paccayavasena paccayabhutam rupe arammanadhipati arammanupanissaya vasena
paccayabhute ca paticca].
After explaining the contemplation of mental objects by way of the internal
and the external sense-bases, the Master said, "And further, o
bhikkhus," in order to talk on the contemplation of mental objects, by way
of the Factors of Enlightenment, the mental limbs of a being who is awaking from
the stupor of the passions that soil or who is penetrating the Real Truths of
Suffering, its Cause, its Cessation, and the Way Leading to the Cessation of
Limbs are members or constituent parts of the awaking mind.
Santam = "Is present". Existing by way of attainment.
The enlightenment factor called mindfulness is the enlightenment factor of
Because in these enlightenment factors, the meditator effectively gets
enlightened, the meditator is called "Complete Enlightenment" from the
time he begins strenuous contemplation on insight. It is a name for him who
stands in the practice starting from the arising of the knowledge of the rise
and fall of phenomena.
The sevenfold completeness or harmony, beginning with mindfulness by which he
awakes, effectively, rises from the sleep of the defilements, or penetrates the
Truths, is "Complete Enlightenment." The components of that
"Complete Enlightenment" or of the harmony called "Complete
Enlightenment" are the factors of enlightenment.
The instruction of the Discourses is figurative and as this instruction on
the Arousing of Mindfulness is set going by way of the mundane eightfold path,
it is said by the commentator that the meditator is "Complete
Enlightenment". Otherwise he should be a Pure Disciple [ariya savaka]. The
meditator is considered the personification of the factors of complete
enlightenment by which he can reach Nibbana.
In the other factors of enlightenment the word-meaning should be understood
in the same way.
Assantam = "Is absent". Not existing through lack of
Yatha anuppannassa = "How (the arising) of the non-arisen."
First, is the enlightenment factor of mindfulness. There are things which
condition the enlightenment factor of mindfulness, and an abundance of right
reflection on them is the reason that is conducive to the arising of the
non-arisen enlightenment factor of mindfulness and for the increase, the
expansion and completion by culture of the arisen enlightenment factor.
Thus it comes into being: just mindfulness comprises the things which
condition the enlightenment factor of mindfulness. Right reflection has just the
characteristic already mentioned, and when right reflection occurs plentifully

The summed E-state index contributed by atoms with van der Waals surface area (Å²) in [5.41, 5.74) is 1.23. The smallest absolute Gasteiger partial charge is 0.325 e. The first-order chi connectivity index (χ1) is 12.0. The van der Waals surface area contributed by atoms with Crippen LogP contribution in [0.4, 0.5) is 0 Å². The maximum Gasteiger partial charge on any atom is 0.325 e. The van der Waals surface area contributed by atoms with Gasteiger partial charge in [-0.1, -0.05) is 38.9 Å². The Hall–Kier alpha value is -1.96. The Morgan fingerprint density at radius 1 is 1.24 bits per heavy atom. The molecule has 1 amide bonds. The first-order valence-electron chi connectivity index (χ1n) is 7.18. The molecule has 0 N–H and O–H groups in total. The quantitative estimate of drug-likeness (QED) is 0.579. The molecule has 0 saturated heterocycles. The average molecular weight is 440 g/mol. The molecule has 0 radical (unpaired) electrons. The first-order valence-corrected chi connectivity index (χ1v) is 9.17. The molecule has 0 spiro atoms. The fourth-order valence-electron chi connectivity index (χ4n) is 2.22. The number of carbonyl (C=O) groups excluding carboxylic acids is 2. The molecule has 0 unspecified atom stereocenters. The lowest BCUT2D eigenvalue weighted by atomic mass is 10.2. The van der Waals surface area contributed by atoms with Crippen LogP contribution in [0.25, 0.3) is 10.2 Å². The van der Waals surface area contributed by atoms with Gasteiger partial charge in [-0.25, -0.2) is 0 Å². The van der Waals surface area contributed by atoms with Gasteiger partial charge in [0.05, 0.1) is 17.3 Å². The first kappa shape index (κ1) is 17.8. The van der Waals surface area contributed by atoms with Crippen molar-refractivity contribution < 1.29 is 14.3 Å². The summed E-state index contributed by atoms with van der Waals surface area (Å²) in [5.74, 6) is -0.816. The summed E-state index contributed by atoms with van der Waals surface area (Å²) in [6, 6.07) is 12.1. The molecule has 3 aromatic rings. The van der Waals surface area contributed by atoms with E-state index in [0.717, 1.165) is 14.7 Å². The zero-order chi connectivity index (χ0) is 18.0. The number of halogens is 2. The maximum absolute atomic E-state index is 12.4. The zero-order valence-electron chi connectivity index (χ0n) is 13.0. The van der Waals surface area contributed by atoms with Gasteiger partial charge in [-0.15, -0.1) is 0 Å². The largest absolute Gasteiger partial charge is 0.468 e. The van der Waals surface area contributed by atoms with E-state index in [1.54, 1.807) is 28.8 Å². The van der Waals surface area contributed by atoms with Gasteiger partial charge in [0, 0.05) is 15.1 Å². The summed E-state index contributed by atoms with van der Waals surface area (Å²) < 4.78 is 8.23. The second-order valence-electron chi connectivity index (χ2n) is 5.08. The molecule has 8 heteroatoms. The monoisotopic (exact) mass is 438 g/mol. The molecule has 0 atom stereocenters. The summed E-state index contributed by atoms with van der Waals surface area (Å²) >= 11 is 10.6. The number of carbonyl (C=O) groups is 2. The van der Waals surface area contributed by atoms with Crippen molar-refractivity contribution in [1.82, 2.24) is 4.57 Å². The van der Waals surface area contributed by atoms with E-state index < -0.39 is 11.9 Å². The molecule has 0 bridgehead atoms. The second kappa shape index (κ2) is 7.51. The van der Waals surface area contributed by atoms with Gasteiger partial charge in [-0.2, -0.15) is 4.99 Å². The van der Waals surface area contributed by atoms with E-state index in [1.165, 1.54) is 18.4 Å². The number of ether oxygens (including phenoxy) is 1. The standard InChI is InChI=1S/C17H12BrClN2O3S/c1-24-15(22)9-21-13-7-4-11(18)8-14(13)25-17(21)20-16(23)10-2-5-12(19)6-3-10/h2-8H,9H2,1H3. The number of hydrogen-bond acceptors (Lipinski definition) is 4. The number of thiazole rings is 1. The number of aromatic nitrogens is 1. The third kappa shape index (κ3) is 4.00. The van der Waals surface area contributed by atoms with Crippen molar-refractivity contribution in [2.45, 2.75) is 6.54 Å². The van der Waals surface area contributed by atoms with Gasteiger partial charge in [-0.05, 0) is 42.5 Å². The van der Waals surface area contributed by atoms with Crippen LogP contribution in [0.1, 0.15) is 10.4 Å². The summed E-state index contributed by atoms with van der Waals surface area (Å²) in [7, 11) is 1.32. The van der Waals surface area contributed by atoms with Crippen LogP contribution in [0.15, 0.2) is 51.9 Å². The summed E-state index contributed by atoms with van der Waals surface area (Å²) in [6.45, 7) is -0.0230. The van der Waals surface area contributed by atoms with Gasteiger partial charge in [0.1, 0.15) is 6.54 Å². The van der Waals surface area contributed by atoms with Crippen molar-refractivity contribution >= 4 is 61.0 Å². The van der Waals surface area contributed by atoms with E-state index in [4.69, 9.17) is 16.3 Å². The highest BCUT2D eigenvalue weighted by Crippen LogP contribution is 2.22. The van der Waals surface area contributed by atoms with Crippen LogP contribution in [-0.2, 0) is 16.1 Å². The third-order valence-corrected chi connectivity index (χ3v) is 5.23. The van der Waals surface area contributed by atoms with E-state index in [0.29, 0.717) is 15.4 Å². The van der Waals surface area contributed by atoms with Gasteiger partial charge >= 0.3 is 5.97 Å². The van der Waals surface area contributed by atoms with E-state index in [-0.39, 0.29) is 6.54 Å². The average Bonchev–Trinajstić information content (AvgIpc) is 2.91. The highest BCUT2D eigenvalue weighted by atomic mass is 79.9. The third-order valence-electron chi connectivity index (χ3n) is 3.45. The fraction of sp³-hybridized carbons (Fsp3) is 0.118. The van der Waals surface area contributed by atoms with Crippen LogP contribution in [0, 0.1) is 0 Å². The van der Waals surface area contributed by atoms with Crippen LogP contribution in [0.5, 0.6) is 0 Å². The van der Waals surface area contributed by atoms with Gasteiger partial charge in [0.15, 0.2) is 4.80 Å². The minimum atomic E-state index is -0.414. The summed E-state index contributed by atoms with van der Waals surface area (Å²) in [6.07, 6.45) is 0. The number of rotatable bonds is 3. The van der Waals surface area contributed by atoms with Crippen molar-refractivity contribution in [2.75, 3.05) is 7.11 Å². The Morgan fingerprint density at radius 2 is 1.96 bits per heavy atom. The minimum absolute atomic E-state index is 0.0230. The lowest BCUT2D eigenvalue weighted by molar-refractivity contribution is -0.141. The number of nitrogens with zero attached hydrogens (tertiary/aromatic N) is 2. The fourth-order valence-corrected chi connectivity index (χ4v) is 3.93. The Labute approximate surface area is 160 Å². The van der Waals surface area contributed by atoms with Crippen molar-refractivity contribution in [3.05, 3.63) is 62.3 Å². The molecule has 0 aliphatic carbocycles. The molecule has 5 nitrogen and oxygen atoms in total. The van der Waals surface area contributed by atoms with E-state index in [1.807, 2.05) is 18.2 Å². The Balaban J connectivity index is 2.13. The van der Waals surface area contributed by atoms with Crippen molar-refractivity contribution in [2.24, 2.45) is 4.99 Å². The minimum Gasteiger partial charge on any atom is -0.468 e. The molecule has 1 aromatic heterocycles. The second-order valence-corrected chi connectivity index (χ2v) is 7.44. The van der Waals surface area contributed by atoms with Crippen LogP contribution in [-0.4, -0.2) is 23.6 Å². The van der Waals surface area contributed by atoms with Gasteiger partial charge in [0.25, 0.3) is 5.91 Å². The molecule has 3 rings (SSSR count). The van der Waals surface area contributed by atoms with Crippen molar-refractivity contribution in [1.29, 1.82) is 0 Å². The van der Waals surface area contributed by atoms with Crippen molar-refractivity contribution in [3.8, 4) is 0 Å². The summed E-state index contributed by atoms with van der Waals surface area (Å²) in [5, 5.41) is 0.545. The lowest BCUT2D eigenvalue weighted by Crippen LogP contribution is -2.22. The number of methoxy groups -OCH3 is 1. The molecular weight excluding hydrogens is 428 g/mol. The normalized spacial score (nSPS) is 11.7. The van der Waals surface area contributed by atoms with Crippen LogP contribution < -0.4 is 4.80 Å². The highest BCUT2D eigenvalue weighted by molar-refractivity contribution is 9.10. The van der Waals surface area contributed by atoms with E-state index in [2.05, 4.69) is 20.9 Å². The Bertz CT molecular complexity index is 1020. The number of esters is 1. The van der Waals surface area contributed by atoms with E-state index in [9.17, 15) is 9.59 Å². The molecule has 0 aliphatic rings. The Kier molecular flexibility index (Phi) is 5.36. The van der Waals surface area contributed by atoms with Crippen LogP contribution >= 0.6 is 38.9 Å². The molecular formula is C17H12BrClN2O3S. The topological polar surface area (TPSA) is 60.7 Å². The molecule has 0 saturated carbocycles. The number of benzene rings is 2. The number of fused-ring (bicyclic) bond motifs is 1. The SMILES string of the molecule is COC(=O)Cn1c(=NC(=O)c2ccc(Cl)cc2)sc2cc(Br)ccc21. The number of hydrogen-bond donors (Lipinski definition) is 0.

in the things which condition the enlightenment factor of mindfulness, the
enlightenment factor of mindfulness arises.
Further, four things lead to the arising of the enlightenment factor of
mindfulness: Mindfulness with clear comprehension, the avoiding of person with
confused minds, association with persons who keep mindfulness ready for
application, inclination towards mindfulness.
In explanation it is said: Mindfulness arises through mindfulness with clear
comprehension in the seven positions beginning with that of "going
forwards"; or the mindfulness arousing the knowledge which grasps the
purpose of these actions is mindfulness with clear comprehension, and as
mindfulness with clear comprehension everywhere is a state which brings about
the cultivation of mindfulness, mindfulness with clear comprehension is
necessary for the arising of mindfulness. As the abandoning or rejection of
contrary things and the practice of suitable things are necessary for the
arising of fresh karmically wholesome things, so the eschewing of persons bereft
of mindfulness, association with persons who cultivate mindfulness, the state of
being not engaged with the first kind and the state of being engaged with the
second are necessary for the arising of the enlightenment factor of mindfulness.
Mindfulness arises through the avoiding of persons who are confused in mind
like crows that come cawing to food thrown; through association with persons who
keep mindfulness ready for application like the Elder Tissadatta who in the
Terrace of the Wisdom Tree having got a golden ticket authorizing him to expound
the Dhamma [bodhi mande suvanna salakam gahetva] entered the assembly saying:
"In which one of the eighteen languages shall I expound the Dhamma?" and
the Elder Abhaya who is mentioned as the Elder Dattabhaya by the commentator;
and through the state of mind tending for originating mindfulness in all
postures, in all kinds of behaviour or disposition of the body. And the bhikkhu
knows that the completion by culture of the enlightenment factor of mindfulness
brought into being by these four ways takes place by means of the attainment of
the path of arahantship.
There are karmically good and karmically bad things ..... right and wrong
counterparts of bright and dark things, and an abundance of right reflection on
them is the reason conducive to the arising of the non-arisen enlightenment
factor of the investigation of mental objects and for the increase, expansion
and the completion of culture of that enlightenment factor when it has arisen.
Here, right reflection is the conscious state that is associated with
knowledge and which arises by way of perceiving, according to actuality, the
nature, function, characteristic and so forth of the several skillful (or